Kess Smith (Kess Crystal) recently invited me to previews that spring 2022 design for her Homestead region of Deer River ahead of its official public opening. Unfortunately, time was against me and I was unable to make a visit ahead of the opening, so I hopped over to take a look as soon as I had a couple of days to explore properly and photograph.
As its name suggests, Deer River Spring sees the region take on a spring / summer look to offer a theme Kess describes as “boho festival”. I’ll be honest, I’m not sure what that means – while there are touches of the bohemian to be found within the yurts within the region, on the whole, I found the look and feel to be more North American rural rather than carrying a noticeable bohemian feel.
Which should not be taken to mean Deer River Spring in any way fails to deliver; quite the reverse in fact. It’s is a richly engaging design presenting a richly detailed, natural retreat within which there is much to see and do, surrounded by of-region hills and islands.
The most obvious route for exploration is the dirt track that loops its way around the setting. This starts and finishes at the two covered bridges that cross from the circular landing point islet located in the north-east of the region. Exactly which bridge you take to join the track is simply a matter of personal choice, as either direction will bring you to the region’s major points of interest.
For example, to the south, the track parallels the narrow ribbon of rocky sand that marks the shoreline to lasso a trio of weathered buildings within a loose loop. Between them, the buildings form a fish market (the produce presumably delivered by the fishing boat lying just offshore), a garage / filling station and a café with a trellised outdoor seating area.
To the west, meanwhile, the track will take people past a rugged festival field occupying the northern sweep of the island and which is clearly intended as a festival / music space. It is home to two of the yurts to be found within the region, one offered as an “art station” and the other a “zen station” and both open to visitors. Continuing beyond the field, the track turns more southwards to reach a long wooden bridge that runs along a deep pool of water. This is fed from multiple falls dropping from an arc of blocky cliffs at the edge of the region, the bridge passing over the water to region the track as it turns to meet with its southern arm below the steps of a craggy hill that rises to the south-west.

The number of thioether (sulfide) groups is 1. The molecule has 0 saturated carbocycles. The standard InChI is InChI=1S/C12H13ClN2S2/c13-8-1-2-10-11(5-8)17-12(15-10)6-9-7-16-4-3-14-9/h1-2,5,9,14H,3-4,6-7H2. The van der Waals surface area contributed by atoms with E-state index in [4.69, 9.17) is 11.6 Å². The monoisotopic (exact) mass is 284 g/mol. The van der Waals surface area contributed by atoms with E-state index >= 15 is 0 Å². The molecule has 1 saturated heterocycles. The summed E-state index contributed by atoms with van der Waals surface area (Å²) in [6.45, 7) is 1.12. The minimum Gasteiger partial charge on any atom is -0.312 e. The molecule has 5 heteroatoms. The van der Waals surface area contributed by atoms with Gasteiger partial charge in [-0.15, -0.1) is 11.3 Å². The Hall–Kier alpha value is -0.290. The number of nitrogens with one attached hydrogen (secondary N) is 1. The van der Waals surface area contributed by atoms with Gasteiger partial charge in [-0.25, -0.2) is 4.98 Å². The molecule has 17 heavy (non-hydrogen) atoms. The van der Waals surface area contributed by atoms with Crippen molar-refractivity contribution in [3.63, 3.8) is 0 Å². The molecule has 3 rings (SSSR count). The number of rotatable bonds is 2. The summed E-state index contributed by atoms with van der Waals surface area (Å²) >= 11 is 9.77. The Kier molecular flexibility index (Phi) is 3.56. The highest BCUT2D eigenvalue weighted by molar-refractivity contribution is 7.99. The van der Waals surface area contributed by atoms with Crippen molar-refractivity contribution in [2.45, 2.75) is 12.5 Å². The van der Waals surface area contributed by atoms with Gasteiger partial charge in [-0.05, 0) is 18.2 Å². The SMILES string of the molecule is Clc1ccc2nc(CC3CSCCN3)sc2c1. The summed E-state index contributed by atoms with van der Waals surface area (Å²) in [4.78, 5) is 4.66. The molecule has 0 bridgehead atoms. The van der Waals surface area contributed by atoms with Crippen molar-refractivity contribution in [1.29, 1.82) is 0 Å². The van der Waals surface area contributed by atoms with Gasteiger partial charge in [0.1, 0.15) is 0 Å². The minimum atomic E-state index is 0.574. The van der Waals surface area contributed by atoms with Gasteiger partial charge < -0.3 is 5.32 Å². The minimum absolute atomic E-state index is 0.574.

Stone steps have been set against the rocky side of this hill to provide a way up to where a cobbled path has been set out over the grass and which lead to a little wooden cabin. Perhaps it is owned by whoever runs the fish store / café / garage; perhaps it is a place set aside as a little retreat. It’s certainly cosy and has a welcoming meal set out on the front veranda, while the horses grazing close by are clearly unconcerned by any visitors the cabin brings to itself.
Beyond it, more steps have been laid to give access to both a secluded meadow set out with a small deck and open fire and a high platform extending out from the western cliffs to offer a look-out point covering a channel between the surrounding hills.
The southern end of the region lays screened behind a curtain of trees, the path through them marked by a fence and a sign that warns it leads to the island’s two rentals, so informing visitors that privacy should be respected when passing through the trees. The rentals (intended for short-term stays at L$250 a day) sit within their own grounds, each with its own view. However, it is not their location that makes them interesting, it is the fact that they are also yurts, and within each of their comfortable cylinders that the bohemian aspect of the region is fully in evidence.
While the track looping through the setting has been rutted by the passage of wheels and the odd car and light goods vehicle can be found here and there, the preferred ways for getting around the region is on foot, horseback or bicycle. For the latter two, a Teagle horse rezzer can be found at the landing point and a bicycle rezzer close by the café. Those who have wearable horses / bikes can opt use those. Nor are the tracks the only marked routes across the island; cobbled paths offer alternate routes, whilst the spine of the island forms a sinuous grassy hill that makes for a gentle walk with views across the land.
Throughout all of this are multiple places for people to sit and pass the time, from the cabin on the hill and the deck and look-out point nearby, to the little ice cream truck sitting in the lee of the hill through to swings hanging from trees and desks built over the waters of the river, and more. Finished with an ambient soundscape and with its own wildlife and waterfowl waiting to be spotted, Deer River Spring has much to commend itself to the Second Life explorer and to the photographers among us (joining the local group confers rezzing rights for those needing photo props – but please remember to clean up after yourself!).
Deer River Spring (NewMoon, rated Moderate)
Published by Inara Pey
Eclectic virtual world blogger with a focus on Second Life, VR, virtual environments and technology. View all posts by Inara Pey